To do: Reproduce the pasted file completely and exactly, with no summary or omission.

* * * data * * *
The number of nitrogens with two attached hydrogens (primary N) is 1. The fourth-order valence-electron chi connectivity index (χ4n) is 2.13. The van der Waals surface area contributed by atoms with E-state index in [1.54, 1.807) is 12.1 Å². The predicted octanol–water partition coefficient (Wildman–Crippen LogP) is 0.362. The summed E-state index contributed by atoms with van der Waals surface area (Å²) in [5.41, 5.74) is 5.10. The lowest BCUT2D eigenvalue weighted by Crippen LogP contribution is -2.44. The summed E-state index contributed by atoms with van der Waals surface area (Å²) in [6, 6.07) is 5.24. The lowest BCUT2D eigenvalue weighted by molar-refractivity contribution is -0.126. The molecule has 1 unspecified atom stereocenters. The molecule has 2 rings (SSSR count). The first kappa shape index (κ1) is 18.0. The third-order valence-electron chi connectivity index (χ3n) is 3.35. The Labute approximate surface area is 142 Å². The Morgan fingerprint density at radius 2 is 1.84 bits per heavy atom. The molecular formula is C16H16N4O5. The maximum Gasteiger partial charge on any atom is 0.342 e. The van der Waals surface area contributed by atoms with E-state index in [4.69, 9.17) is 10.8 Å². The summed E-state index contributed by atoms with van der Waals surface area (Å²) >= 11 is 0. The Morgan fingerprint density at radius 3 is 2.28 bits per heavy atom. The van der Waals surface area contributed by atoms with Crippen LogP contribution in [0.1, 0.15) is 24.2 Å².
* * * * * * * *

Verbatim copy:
The number of nitrogens with two attached hydrogens (primary N) is 1. The fourth-order valence-electron chi connectivity index (χ4n) is 2.13. The van der Waals surface area contributed by atoms with E-state index in [1.54, 1.807) is 12.1 Å². The predicted octanol–water partition coefficient (Wildman–Crippen LogP) is 0.362. The summed E-state index contributed by atoms with van der Waals surface area (Å²) in [5.41, 5.74) is 5.10. The lowest BCUT2D eigenvalue weighted by Crippen LogP contribution is -2.44. The summed E-state index contributed by atoms with van der Waals surface area (Å²) in [6, 6.07) is 5.24. The lowest BCUT2D eigenvalue weighted by molar-refractivity contribution is -0.126. The molecule has 1 unspecified atom stereocenters. The molecule has 2 rings (SSSR count). The first kappa shape index (κ1) is 18.0. The third-order valence-electron chi connectivity index (χ3n) is 3.35. The Labute approximate surface area is 142 Å². The Morgan fingerprint density at radius 2 is 1.84 bits per heavy atom. The molecular formula is C16H16N4O5. The maximum Gasteiger partial charge on any atom is 0.342 e. The van der Waals surface area contributed by atoms with E-state index in [4.69, 9.17) is 10.8 Å². The summed E-state index contributed by atoms with van der Waals surface area (Å²) >= 11 is 0. The Morgan fingerprint density at radius 3 is 2.28 bits per heavy atom. The van der Waals surface area contributed by atoms with Crippen LogP contribution in [0.1, 0.15) is 24.2 Å².